State Capitol Complex  


After Mr. Harn helped donate the land for what would become the Oklahoma State Capitol complex on the northeast side of Oklahoma City, it paved the way for one of the most strikingly unique government epicenters in the entire country. For starters, it’s the only one of its kind that’s had working oil derricks on the literal capitol grounds. Coupled with a statue of a Native American man atop its central spire, it’s a capitol that really captures the energy and history of the entire state and region. Not only is it awe-inspiring to drive by, but it’s mesmerizing to visit. Inside, the state capitol building contains numerous galleries, rotundas and corridors, all accessible via guided tours on weekdays. 


Junior’s Supper Club  


While Junior’s may not be quite as old as Cattlemen’s or Florence’s, you could easily mistake this offbeat, secretive supper club as a relic from a much deeper past. Hidden away in the basement of the nondescript West Oil Center building, off Northwest Expressway, this blink-and-you’ll-miss-it throwback feels like something from the Rat Pack era, abuzz with bluesy music and stiff pours. Open since 1973, this singular slice of Americana features surf & turf aplenty, served up in a ritzy dining room lined with rich red walls, chandeliers and a piano. To eat, look for steakhouse-style options like shrimp cocktail, filet mignon, lobster tail, and for dessert, brandy ice.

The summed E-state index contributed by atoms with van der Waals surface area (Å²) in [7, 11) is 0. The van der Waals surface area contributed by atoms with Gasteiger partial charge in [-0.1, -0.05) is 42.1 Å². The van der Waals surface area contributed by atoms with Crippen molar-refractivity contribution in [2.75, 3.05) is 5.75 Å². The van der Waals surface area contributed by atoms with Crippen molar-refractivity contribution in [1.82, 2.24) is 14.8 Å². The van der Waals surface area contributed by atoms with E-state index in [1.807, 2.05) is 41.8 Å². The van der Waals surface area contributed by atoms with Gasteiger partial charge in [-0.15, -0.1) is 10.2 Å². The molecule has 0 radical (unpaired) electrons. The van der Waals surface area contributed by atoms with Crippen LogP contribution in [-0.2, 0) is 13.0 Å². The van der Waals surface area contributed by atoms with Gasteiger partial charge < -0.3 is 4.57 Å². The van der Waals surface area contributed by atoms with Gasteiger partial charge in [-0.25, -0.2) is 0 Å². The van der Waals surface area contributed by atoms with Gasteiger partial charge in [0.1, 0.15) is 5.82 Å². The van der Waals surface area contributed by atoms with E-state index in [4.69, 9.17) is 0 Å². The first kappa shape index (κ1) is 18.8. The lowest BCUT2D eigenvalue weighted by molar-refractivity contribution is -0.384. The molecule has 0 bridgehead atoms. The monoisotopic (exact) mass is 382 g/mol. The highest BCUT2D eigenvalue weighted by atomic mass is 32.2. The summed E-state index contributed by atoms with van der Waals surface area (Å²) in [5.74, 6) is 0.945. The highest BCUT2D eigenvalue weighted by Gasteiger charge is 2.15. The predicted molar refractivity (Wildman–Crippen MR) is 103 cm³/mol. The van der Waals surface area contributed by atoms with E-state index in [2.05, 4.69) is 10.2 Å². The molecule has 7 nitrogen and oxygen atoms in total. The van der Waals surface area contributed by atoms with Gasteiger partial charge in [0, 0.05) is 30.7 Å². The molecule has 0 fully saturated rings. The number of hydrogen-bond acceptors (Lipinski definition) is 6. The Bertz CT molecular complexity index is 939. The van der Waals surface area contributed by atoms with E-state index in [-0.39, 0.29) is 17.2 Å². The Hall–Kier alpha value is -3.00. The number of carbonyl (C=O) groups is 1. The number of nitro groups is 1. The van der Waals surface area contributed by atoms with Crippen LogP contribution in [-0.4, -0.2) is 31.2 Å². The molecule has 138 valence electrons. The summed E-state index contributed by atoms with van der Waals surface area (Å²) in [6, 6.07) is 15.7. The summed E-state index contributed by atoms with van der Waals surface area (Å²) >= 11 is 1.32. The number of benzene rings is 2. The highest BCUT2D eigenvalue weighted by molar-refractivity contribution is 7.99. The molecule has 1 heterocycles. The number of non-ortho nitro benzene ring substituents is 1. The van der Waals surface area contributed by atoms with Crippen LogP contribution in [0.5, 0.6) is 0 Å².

The Skirvin Hotel  


One of the most historic hotels in the state is in the midst of a cultural and aesthetic renaissance. As refurbishments are underway, the hallowed downtown hotel recently announced a brand-new restaurant is in the works from aforementioned award-winner, Andrew Black. But in the meantime, no matter how fancy and modern things get here, the venerable Skirvin will always be a hub of age-old history. Named after founder William Balser “Bill” Skirvin, the soaring property was constructed in 1911, instantly shifting the paradigm for architecture and hospitality in the newly established state of Oklahoma. It’s changed hands over the years, attracted famed visitors like Harry Truman and Frank Sinatra. It sat dormant for 19 years, before re-emerging in 2007. Ritzy updates aside, it still feels perfectly preserved and vintage, and before Black debuts his restaurant Perle Mesta, it’s an optimal place for history buffs to stay, or grab a martini at the Red Piano Lounge.